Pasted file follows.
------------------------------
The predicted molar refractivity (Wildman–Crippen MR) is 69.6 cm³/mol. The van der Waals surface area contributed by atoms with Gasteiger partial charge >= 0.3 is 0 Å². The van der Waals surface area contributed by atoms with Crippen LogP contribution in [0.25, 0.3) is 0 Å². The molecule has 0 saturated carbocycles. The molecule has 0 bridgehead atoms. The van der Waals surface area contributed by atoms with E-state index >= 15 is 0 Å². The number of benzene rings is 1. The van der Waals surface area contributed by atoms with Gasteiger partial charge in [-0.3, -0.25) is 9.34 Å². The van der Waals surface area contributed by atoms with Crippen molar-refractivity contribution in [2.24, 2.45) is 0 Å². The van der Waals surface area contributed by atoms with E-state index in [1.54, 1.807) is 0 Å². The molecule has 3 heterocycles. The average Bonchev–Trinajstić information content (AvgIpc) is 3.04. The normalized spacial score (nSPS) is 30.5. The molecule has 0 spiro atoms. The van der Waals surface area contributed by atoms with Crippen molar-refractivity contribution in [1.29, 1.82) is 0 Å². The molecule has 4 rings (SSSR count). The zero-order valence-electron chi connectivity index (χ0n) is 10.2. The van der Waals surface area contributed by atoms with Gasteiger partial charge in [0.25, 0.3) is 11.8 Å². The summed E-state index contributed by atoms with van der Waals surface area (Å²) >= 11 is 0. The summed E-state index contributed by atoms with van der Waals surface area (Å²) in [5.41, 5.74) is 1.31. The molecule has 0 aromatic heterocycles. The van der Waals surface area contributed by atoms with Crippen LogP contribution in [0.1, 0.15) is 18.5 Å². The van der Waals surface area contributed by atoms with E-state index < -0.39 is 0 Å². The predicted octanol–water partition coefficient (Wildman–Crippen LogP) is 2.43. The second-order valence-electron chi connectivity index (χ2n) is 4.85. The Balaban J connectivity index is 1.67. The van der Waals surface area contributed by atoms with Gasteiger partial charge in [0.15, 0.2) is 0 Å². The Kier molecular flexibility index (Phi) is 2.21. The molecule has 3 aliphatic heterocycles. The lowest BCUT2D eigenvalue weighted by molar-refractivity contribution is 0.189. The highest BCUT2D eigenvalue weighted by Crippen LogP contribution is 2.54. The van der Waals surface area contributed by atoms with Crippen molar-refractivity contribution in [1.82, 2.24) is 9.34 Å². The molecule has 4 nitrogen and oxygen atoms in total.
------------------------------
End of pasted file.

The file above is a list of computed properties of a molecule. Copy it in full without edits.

The predicted molar refractivity (Wildman–Crippen MR) is 69.6 cm³/mol. The van der Waals surface area contributed by atoms with Gasteiger partial charge >= 0.3 is 0 Å². The van der Waals surface area contributed by atoms with Crippen LogP contribution in [0.25, 0.3) is 0 Å². The molecule has 0 saturated carbocycles. The molecule has 0 bridgehead atoms. The van der Waals surface area contributed by atoms with E-state index >= 15 is 0 Å². The number of benzene rings is 1. The van der Waals surface area contributed by atoms with Gasteiger partial charge in [-0.3, -0.25) is 9.34 Å². The van der Waals surface area contributed by atoms with Crippen molar-refractivity contribution in [2.24, 2.45) is 0 Å². The van der Waals surface area contributed by atoms with E-state index in [1.54, 1.807) is 0 Å². The molecule has 3 heterocycles. The average Bonchev–Trinajstić information content (AvgIpc) is 3.04. The normalized spacial score (nSPS) is 30.5. The molecule has 0 spiro atoms. The van der Waals surface area contributed by atoms with Crippen molar-refractivity contribution in [1.29, 1.82) is 0 Å². The molecule has 4 rings (SSSR count). The zero-order valence-electron chi connectivity index (χ0n) is 10.2. The van der Waals surface area contributed by atoms with Gasteiger partial charge in [0.25, 0.3) is 11.8 Å². The summed E-state index contributed by atoms with van der Waals surface area (Å²) >= 11 is 0. The summed E-state index contributed by atoms with van der Waals surface area (Å²) in [5.41, 5.74) is 1.31. The molecule has 0 aromatic heterocycles. The van der Waals surface area contributed by atoms with Crippen LogP contribution in [0.1, 0.15) is 18.5 Å². The van der Waals surface area contributed by atoms with E-state index < -0.39 is 0 Å². The predicted octanol–water partition coefficient (Wildman–Crippen LogP) is 2.43. The second-order valence-electron chi connectivity index (χ2n) is 4.85. The Balaban J connectivity index is 1.67. The van der Waals surface area contributed by atoms with Gasteiger partial charge in [0.15, 0.2) is 0 Å². The Kier molecular flexibility index (Phi) is 2.21. The molecule has 3 aliphatic heterocycles. The lowest BCUT2D eigenvalue weighted by molar-refractivity contribution is 0.189. The highest BCUT2D eigenvalue weighted by Crippen LogP contribution is 2.54. The van der Waals surface area contributed by atoms with Crippen molar-refractivity contribution in [1.82, 2.24) is 9.34 Å². The molecule has 4 nitrogen and oxygen atoms in total.